There’s always a hot new diet around.
Looking online, in the newspaper or even on the TV, we’re all exposed to a variety of different diet programs.
While some of these might be beneficial and based on sound science, some are outright harmful and based on pseudo nonsense.
One of the most popular diets over the last few years is ‘The Wild Diet,’ promoted by Abel James.
But what exactly is the Wild Diet?
And is it healthy, or best to avoid?
What is the Wild Diet?
As previously mentioned, the creator of the diet is Abel James, otherwise known as ‘The Fat Burning Man.’
The Wild Diet is a paleo-style diet that, for the most part, emphasizes nutrient-dense real foods.
Specifically, the Wild Diet promotes consumption of healthy fats and restricts sugars and refined carbohydrate.
However, unlike the LCHF (low carb, high fat) diet, it does allow for some foods high in digestible carbohydrate.
‘The Wild Diet Food List’
Through looking at the Wild Diet website, we can see the foods and principles that the diet promotes.
Eat / Drink
- Alcohol (particularly red wine, and beer in moderation)
- Animal products like butter, cream, and cheese
- “Anything you want” cheat/carb-feeding days
- Fermented foods
- Large amounts of fat (including saturated fat)
- Legumes – properly prepared.
- Non-gluten grains (wild rice, quinoa, etc.)
- Pasture-raised fatty meats
- Sourdough bread (occasionally)
- Sweet potatoes or rice after workouts
- Unlimited vegetables
- Wild seafood
- Bread (except sourdough)
- Gluten grains
As you can see from the food list, the Wild Diet generally prioritizes nutritious, real food.
However, it also allows for some occasional cheat days. While not optimal from a health perspective, some people like them.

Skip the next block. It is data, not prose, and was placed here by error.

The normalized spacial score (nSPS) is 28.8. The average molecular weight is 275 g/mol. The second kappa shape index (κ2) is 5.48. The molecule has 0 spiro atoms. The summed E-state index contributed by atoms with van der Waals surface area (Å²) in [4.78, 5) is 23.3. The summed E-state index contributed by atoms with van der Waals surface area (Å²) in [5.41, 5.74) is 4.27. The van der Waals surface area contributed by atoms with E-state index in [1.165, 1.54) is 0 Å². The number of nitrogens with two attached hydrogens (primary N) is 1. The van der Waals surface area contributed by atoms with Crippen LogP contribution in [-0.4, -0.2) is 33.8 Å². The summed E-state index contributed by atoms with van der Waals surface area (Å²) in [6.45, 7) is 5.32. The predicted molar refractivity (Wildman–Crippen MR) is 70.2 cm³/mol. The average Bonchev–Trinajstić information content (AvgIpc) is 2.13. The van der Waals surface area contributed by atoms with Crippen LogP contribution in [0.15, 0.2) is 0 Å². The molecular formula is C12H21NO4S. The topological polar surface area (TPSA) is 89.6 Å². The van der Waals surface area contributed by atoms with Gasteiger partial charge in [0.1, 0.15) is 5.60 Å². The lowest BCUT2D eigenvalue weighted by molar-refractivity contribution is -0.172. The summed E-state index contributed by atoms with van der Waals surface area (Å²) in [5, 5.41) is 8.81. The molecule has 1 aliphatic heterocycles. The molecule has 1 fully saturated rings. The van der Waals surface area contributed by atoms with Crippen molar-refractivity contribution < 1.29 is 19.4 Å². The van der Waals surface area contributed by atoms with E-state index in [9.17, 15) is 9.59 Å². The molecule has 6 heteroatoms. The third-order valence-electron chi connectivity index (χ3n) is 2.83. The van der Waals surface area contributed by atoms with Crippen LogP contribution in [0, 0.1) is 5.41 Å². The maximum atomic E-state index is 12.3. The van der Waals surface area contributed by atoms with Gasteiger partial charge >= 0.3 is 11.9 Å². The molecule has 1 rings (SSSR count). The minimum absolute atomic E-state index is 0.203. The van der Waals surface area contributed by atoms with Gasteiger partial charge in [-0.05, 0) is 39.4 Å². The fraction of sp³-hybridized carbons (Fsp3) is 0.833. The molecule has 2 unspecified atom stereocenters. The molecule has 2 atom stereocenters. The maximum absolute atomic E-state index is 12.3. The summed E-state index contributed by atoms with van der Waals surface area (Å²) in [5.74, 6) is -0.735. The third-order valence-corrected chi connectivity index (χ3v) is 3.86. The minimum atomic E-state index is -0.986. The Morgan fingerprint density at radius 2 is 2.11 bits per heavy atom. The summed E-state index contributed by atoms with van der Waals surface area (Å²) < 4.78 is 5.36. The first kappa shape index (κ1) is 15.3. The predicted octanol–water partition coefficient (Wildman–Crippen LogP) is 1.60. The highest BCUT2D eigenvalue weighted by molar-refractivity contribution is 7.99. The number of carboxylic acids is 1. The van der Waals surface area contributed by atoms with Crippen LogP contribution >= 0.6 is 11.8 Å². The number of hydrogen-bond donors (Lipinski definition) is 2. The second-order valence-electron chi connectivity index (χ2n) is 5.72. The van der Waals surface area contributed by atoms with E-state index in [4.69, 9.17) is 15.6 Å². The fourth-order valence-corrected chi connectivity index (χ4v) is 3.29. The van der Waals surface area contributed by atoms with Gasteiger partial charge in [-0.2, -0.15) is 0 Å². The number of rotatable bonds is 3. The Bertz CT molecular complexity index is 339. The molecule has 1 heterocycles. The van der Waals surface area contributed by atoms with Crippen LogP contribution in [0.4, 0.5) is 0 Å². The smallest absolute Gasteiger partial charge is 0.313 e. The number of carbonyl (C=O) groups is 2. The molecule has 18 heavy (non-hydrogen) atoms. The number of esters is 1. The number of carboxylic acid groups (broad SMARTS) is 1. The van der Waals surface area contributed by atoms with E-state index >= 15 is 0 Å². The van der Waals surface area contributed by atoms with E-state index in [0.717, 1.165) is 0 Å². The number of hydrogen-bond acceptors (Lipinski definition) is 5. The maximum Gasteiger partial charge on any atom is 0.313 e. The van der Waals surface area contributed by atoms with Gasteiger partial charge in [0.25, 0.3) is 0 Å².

How Does the Wild Diet Differ to Paleo and LCHF diets?
The Wild Diet is probably most similar to a paleo diet, sans the cheat day thing.
It’s quite a lot different to an LCHF diet in that it allows beer, sourdough bread, non-gluten grains and natural sugars (maple syrup/coconut sugar, etc.occasional)
In addition to this, there are occasional days where you can eat anything. Some may argue that these casual days help make the diet less restrictive and increase the success rate of sticking to it (1).
On the other hand, cheat days can cause problems for people with an unhealthy relationship with food, or a food addiction.
People the Wild Diet is Unsuitable For
While the Wild Diet is most likely healthy for the majority of people, there are some groups better suited to an LCHF diet:
- Diabetics: people with diabetes often do better on low-carb diets, and LCHF diets have proven benefits in controlling blood sugar levels. We can say the same for those with a high degree of insulin resistance.
- Food addicts: people who find it difficult to give up certain foods probably shouldn’t eat them at all. After all, you wouldn’t give an alcoholic a pint of beer, would you? Despite being somewhat controversial and not being fully recognized as a medical problem, research on the issue of “food addiction” is constantly growing (6, 7, 8).
Does the Wild Diet Work?
Undoubtedly, if you are coming off the standard diet most Western nations eat, you’ll see great improvements with the Wild Diet.
Industrial vegetable oils, refined grains, and sugar are the very worst ingredients in our food chain.
In view of this, any diet that cuts them out will certainly improve weight loss and overall health. When we restrict all these refined carbohydrates, we stabilize blood sugar and insulin levels (9, 10).
Additionally, the Wild Diet doesn’t discourage fats like many of the other diets do. Saying that fat makes you fat — or that it clogs arteries — is outdated poor science that belongs nowhere near dietary advice.